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dc.contributor.authorBLUSTEIN, RUTH
dc.date.accessioned2018-07-12T18:18:28Z
dc.date.available2018-07-12T18:18:28Z
dc.date.issued1984
dc.identifier.citationSource: Dissertation Abstracts International, Volume: 46-03, Section: A, page: 7920.
dc.identifier.urihttps://yulib002.mc.yu.edu/login?url=http://gateway.proquest.com/openurl?url_ver=Z39.88-2004&rft_val_fmt=info:ofi/fmt:kev:mtx:dissertation&res_dat=xri:pqm&rft_dat=xri:pqdiss:8502689
dc.identifier.urihttps://hdl.handle.net/20.500.12202/2972
dc.description.abstractBased on direct practice and supervisory experience with families and children coping with leukemia, the study begins with the conviction that working with the terminally ill has a special impact on the social worker, and this impact needs to be addressed.;To shape approaches to this study, the writer utilized her work experience and some preliminary investigations which included a pilot study, a staff seminar and interviews with two social work department representatives involved with terminal patients.;As a consequence, four study issues emerged which included: (1) The nature of the affective impact on social workers who work with terminality. (2) The nature of the knowledge gaps that workers experience on a terminal service. (3) The difference in work experience between workers in acute and oncology settings. (4) The nature of collegial exchange and supportive systems for those who service terminal patients.;An exploratory design was selected to investigate the impact of the supervisory process pertaining to service delivery to oncology patients. Six institutions agreed to participate in the study, four acute hospitals and two oncology settings. The survey method was used to collect and analyze data obtained from line worker's responses to a self-administered questionnaire. Content analysis was the method used to collect and analyze the data obtained from supervisors who responded in an in-person interview where an interview guide was utilized.;The findings indicated that: (1) Oncology social workers have difficulty with the affective content related to terminality. (2) They experience a knowledge gap in death education. (3) In an oncology setting, the social worker has more support and death education than the worker in the acute setting. (4) Oncology social workers turn to their colleagues for solace and support when confronted with the issues involved with death and dying.;In response to the findings, the writer made these recommendations: (1) Death education should be integrated in the graduate social work education curriculum. (2) The oncology model should be utilized for training social workers to work with terminal patients. (3) Orientation programs should be offered to new workers assigned to oncology services. . . . (Author's abstract exceeds stipulated maximum length. Discontinued here with permission of author.) UMI.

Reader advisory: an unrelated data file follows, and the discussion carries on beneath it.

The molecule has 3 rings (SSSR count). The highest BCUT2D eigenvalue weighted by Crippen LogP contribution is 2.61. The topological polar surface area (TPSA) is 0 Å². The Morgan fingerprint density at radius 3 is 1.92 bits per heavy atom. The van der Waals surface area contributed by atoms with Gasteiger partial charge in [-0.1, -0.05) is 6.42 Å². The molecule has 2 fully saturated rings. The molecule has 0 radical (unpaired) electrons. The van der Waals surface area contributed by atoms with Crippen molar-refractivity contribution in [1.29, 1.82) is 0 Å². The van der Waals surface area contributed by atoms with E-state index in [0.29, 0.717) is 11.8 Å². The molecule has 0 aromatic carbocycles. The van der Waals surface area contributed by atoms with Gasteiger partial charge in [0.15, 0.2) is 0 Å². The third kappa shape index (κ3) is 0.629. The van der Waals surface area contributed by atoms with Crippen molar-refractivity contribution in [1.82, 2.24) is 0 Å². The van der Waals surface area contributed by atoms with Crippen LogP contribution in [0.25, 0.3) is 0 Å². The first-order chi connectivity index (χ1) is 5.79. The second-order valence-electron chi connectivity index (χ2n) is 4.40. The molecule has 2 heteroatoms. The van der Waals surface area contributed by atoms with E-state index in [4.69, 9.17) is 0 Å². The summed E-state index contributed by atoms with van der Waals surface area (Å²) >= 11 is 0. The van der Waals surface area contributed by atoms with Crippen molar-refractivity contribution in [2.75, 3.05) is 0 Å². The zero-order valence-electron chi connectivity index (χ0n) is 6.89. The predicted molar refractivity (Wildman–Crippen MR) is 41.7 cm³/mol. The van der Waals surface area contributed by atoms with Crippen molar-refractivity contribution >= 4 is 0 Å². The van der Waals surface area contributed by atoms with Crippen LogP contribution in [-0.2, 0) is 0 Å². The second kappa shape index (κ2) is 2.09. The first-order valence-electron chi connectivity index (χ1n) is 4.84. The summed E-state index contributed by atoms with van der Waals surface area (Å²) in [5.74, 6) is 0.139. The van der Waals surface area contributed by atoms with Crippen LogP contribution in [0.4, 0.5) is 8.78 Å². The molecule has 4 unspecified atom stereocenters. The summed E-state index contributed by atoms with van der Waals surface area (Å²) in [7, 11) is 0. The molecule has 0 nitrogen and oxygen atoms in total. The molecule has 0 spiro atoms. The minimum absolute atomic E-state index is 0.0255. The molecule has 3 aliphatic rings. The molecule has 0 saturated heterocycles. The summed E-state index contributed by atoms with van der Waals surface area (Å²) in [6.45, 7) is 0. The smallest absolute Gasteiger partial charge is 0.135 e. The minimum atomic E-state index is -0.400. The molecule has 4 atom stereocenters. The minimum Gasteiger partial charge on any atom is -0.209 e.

dc.publisherProQuest Dissertations & Theses
dc.subjectSocial work.
dc.titleTHE DYING PROCESS: IMPACT ON THE SOCIAL WORKER
dc.typeDissertation


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